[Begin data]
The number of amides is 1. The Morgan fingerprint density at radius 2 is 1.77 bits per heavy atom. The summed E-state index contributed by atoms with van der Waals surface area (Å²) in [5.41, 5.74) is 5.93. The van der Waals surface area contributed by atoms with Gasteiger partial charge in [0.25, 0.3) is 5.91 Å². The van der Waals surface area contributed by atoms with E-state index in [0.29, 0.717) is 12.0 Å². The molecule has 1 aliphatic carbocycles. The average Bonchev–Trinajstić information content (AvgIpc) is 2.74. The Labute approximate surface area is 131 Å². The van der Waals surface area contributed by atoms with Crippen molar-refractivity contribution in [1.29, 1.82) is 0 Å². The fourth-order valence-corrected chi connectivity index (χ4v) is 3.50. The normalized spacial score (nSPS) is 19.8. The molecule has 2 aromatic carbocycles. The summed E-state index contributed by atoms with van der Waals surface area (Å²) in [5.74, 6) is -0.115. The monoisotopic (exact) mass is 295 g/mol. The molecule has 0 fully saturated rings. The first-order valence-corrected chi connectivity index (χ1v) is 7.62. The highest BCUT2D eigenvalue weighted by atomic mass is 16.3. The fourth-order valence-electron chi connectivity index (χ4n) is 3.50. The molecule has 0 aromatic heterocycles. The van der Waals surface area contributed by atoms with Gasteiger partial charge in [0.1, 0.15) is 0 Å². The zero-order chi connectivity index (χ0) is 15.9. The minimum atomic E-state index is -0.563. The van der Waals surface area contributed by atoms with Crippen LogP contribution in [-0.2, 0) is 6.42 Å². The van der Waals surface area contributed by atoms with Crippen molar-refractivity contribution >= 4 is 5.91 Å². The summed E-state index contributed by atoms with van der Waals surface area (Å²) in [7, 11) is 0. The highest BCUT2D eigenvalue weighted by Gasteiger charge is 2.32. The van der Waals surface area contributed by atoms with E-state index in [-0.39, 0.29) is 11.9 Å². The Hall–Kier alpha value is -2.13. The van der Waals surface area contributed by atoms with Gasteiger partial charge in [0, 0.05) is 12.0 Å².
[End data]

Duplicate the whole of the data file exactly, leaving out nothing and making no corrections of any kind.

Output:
The number of amides is 1. The Morgan fingerprint density at radius 2 is 1.77 bits per heavy atom. The summed E-state index contributed by atoms with van der Waals surface area (Å²) in [5.41, 5.74) is 5.93. The van der Waals surface area contributed by atoms with Gasteiger partial charge in [0.25, 0.3) is 5.91 Å². The van der Waals surface area contributed by atoms with E-state index in [0.29, 0.717) is 12.0 Å². The molecule has 1 aliphatic carbocycles. The average Bonchev–Trinajstić information content (AvgIpc) is 2.74. The Labute approximate surface area is 131 Å². The van der Waals surface area contributed by atoms with Crippen molar-refractivity contribution in [1.29, 1.82) is 0 Å². The fourth-order valence-corrected chi connectivity index (χ4v) is 3.50. The normalized spacial score (nSPS) is 19.8. The molecule has 2 aromatic carbocycles. The summed E-state index contributed by atoms with van der Waals surface area (Å²) in [5.74, 6) is -0.115. The monoisotopic (exact) mass is 295 g/mol. The molecule has 0 fully saturated rings. The first-order valence-corrected chi connectivity index (χ1v) is 7.62. The highest BCUT2D eigenvalue weighted by atomic mass is 16.3. The fourth-order valence-electron chi connectivity index (χ4n) is 3.50. The molecule has 0 aromatic heterocycles. The van der Waals surface area contributed by atoms with Gasteiger partial charge in [0.1, 0.15) is 0 Å². The zero-order chi connectivity index (χ0) is 15.9. The minimum atomic E-state index is -0.563. The van der Waals surface area contributed by atoms with Crippen LogP contribution in [-0.2, 0) is 6.42 Å². The van der Waals surface area contributed by atoms with Crippen molar-refractivity contribution >= 4 is 5.91 Å². The summed E-state index contributed by atoms with van der Waals surface area (Å²) in [7, 11) is 0. The highest BCUT2D eigenvalue weighted by Gasteiger charge is 2.32. The van der Waals surface area contributed by atoms with E-state index in [-0.39, 0.29) is 11.9 Å². The Hall–Kier alpha value is -2.13. The van der Waals surface area contributed by atoms with Gasteiger partial charge in [0, 0.05) is 12.0 Å².